Things are continuing to get interesting in the banking world. The European Banking Authority last week stated that national regulators in Europe should stress test financial institutions to assess their vulnerability to hackers and force them to hold more capital if they are not doing enough. And SWIFT, a critical messaging system within the financial system, has unveiled a “customer security programme” that includes plans to audit its 11,000 member institutions to check that their own security is up to scratch.  By the way, SWIFT handles a mind-boggling $6 trillion transfers every day.

The new program will focus on five mutually reinforcing strategic initiatives:

  1. Improve information sharing amongst the global community. SWIFT will require more information from their customers, and share relevant information back with their community.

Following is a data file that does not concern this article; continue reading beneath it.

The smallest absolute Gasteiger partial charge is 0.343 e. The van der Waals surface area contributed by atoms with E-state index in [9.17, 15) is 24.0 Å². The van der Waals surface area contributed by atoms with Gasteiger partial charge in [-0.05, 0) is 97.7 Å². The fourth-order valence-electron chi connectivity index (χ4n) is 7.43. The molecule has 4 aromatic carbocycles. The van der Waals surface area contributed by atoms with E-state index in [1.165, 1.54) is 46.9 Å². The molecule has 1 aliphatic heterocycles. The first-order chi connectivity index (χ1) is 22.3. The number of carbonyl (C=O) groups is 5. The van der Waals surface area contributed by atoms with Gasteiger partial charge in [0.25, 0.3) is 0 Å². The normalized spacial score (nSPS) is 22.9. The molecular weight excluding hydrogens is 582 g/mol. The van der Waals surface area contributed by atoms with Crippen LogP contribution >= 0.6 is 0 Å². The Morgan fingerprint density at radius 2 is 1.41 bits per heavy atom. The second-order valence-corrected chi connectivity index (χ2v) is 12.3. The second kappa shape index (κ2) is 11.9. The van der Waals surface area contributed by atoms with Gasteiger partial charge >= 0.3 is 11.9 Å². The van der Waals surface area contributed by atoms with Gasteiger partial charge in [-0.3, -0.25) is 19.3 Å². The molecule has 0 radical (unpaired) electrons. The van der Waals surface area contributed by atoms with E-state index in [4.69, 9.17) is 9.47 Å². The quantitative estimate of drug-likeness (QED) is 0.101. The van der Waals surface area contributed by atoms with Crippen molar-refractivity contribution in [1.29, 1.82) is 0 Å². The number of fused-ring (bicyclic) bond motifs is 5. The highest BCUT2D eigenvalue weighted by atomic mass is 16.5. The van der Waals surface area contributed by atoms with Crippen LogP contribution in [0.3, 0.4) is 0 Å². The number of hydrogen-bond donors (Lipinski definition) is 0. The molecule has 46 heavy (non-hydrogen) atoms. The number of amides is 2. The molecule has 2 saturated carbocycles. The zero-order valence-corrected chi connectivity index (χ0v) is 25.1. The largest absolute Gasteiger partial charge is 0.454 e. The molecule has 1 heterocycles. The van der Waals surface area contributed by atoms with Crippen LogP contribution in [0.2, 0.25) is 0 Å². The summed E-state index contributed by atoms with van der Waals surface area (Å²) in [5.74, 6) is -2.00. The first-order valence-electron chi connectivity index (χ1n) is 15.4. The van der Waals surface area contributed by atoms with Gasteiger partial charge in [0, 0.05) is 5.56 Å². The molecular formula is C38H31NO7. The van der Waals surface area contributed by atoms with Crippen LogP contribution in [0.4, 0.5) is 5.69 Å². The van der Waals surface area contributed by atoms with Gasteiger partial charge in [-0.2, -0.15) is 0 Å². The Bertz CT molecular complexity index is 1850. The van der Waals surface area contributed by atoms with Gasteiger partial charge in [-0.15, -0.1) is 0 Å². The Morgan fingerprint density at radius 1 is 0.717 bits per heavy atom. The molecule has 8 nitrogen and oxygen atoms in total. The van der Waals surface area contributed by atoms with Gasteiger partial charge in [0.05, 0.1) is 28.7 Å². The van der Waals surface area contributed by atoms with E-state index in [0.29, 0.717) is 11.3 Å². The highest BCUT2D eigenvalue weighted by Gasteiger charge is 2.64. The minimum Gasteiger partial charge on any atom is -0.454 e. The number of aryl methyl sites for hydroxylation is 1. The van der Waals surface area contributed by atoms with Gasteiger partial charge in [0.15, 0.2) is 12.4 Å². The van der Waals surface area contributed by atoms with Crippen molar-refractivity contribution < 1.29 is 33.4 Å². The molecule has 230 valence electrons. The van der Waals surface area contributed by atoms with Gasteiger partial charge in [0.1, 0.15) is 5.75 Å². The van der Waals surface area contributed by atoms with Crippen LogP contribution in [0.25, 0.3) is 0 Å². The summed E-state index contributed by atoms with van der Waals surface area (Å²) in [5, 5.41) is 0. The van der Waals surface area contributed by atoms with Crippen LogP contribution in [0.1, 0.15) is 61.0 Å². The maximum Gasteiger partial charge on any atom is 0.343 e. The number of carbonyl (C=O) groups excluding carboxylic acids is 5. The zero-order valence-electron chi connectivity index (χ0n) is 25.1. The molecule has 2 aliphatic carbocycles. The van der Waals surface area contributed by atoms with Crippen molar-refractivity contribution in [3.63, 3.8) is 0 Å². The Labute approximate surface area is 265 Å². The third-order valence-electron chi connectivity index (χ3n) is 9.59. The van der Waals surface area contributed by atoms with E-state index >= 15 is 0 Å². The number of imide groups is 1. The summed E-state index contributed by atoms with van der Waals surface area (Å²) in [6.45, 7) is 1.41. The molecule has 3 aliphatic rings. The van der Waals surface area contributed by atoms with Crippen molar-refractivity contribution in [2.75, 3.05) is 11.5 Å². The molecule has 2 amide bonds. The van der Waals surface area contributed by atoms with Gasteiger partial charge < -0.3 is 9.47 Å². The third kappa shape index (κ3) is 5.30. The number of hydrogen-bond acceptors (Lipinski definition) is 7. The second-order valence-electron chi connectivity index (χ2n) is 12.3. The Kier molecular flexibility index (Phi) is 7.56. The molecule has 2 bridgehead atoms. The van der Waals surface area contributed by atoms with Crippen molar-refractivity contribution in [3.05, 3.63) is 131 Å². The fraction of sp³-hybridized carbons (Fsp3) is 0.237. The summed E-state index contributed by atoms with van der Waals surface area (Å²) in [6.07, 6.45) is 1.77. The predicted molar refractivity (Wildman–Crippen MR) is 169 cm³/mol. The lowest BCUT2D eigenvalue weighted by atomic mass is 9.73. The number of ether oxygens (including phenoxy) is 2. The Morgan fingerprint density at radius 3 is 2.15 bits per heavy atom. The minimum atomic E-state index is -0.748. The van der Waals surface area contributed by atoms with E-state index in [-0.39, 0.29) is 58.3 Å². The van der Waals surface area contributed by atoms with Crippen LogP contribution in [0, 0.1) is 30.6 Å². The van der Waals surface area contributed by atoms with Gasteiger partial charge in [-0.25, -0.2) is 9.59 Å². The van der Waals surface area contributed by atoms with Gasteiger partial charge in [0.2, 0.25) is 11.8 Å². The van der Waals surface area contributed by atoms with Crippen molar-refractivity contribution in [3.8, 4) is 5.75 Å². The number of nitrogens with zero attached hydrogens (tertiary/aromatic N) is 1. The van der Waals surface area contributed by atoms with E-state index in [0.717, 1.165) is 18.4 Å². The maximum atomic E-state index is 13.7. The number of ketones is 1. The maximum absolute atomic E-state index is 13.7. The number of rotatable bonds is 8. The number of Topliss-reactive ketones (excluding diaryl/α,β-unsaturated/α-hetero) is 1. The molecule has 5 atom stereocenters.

2. Enhance SWIFT related tools for customers. SWIFT will further strengthen security requirements for customer-managed software to better protect local environments.
  3. Enhance guidelines and provide audit frameworks. SWIFT will further enhance security and operational baselines, and develop related audit standards and certification processes for the secure management of SWIFT messages at customer sites.
  4. Support increased payment patterns control. SWIFT will share best practices for fraud detection at the receiving bank, and will explore the feasibility of tools that would detect anomalies on their own network, for example as an ‘opt-in’ service to their customers
  5. Enhance support by third party providers. A structural enhancement of their customers’ security, as outlined above, requires the extensive support of third party providers: security software and hardware, consulting and training, implementation services, providers of fraud detection solutions, interface vendors, service bureaus, auditors and others. SWIFT plans to foster such a secure ecosystem.